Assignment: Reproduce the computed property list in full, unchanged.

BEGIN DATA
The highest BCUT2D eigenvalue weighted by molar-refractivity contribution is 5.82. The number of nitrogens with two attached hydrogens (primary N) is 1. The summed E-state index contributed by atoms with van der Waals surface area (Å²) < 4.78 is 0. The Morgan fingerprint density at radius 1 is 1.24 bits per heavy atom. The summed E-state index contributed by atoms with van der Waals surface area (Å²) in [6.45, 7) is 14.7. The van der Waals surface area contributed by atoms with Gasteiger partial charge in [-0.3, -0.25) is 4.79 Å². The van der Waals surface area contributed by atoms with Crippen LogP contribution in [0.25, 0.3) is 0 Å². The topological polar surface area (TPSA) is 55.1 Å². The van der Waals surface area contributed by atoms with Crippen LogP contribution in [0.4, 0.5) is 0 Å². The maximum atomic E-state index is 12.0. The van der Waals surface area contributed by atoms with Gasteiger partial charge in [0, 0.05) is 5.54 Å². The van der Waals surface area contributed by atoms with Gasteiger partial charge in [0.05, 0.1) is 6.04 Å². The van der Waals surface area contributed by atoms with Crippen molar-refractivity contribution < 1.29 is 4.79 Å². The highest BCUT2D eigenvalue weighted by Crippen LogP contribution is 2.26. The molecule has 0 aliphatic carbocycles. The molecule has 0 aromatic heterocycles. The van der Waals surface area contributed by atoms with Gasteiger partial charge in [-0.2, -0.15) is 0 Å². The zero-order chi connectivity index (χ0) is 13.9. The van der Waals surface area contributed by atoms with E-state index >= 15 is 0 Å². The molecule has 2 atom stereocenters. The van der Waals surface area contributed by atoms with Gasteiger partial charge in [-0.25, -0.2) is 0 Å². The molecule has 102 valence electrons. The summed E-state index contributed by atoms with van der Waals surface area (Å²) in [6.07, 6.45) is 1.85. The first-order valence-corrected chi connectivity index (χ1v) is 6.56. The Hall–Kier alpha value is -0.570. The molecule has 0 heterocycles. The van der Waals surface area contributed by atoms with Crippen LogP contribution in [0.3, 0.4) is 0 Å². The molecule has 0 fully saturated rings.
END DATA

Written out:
The highest BCUT2D eigenvalue weighted by molar-refractivity contribution is 5.82. The number of nitrogens with two attached hydrogens (primary N) is 1. The summed E-state index contributed by atoms with van der Waals surface area (Å²) < 4.78 is 0. The Morgan fingerprint density at radius 1 is 1.24 bits per heavy atom. The summed E-state index contributed by atoms with van der Waals surface area (Å²) in [6.45, 7) is 14.7. The van der Waals surface area contributed by atoms with Gasteiger partial charge in [-0.3, -0.25) is 4.79 Å². The van der Waals surface area contributed by atoms with Crippen LogP contribution in [0.25, 0.3) is 0 Å². The topological polar surface area (TPSA) is 55.1 Å². The van der Waals surface area contributed by atoms with Crippen LogP contribution in [0.4, 0.5) is 0 Å². The maximum atomic E-state index is 12.0. The van der Waals surface area contributed by atoms with Gasteiger partial charge in [0, 0.05) is 5.54 Å². The van der Waals surface area contributed by atoms with Gasteiger partial charge in [0.05, 0.1) is 6.04 Å². The van der Waals surface area contributed by atoms with Crippen molar-refractivity contribution < 1.29 is 4.79 Å². The highest BCUT2D eigenvalue weighted by Crippen LogP contribution is 2.26. The molecule has 0 aliphatic carbocycles. The molecule has 0 aromatic heterocycles. The van der Waals surface area contributed by atoms with Gasteiger partial charge in [-0.2, -0.15) is 0 Å². The zero-order chi connectivity index (χ0) is 13.9. The van der Waals surface area contributed by atoms with E-state index >= 15 is 0 Å². The molecule has 2 atom stereocenters. The van der Waals surface area contributed by atoms with Gasteiger partial charge in [-0.25, -0.2) is 0 Å². The molecule has 102 valence electrons. The summed E-state index contributed by atoms with van der Waals surface area (Å²) in [6.07, 6.45) is 1.85. The first-order valence-corrected chi connectivity index (χ1v) is 6.56. The Hall–Kier alpha value is -0.570. The molecule has 0 heterocycles. The van der Waals surface area contributed by atoms with Crippen LogP contribution in [0.3, 0.4) is 0 Å². The molecule has 0 fully saturated rings.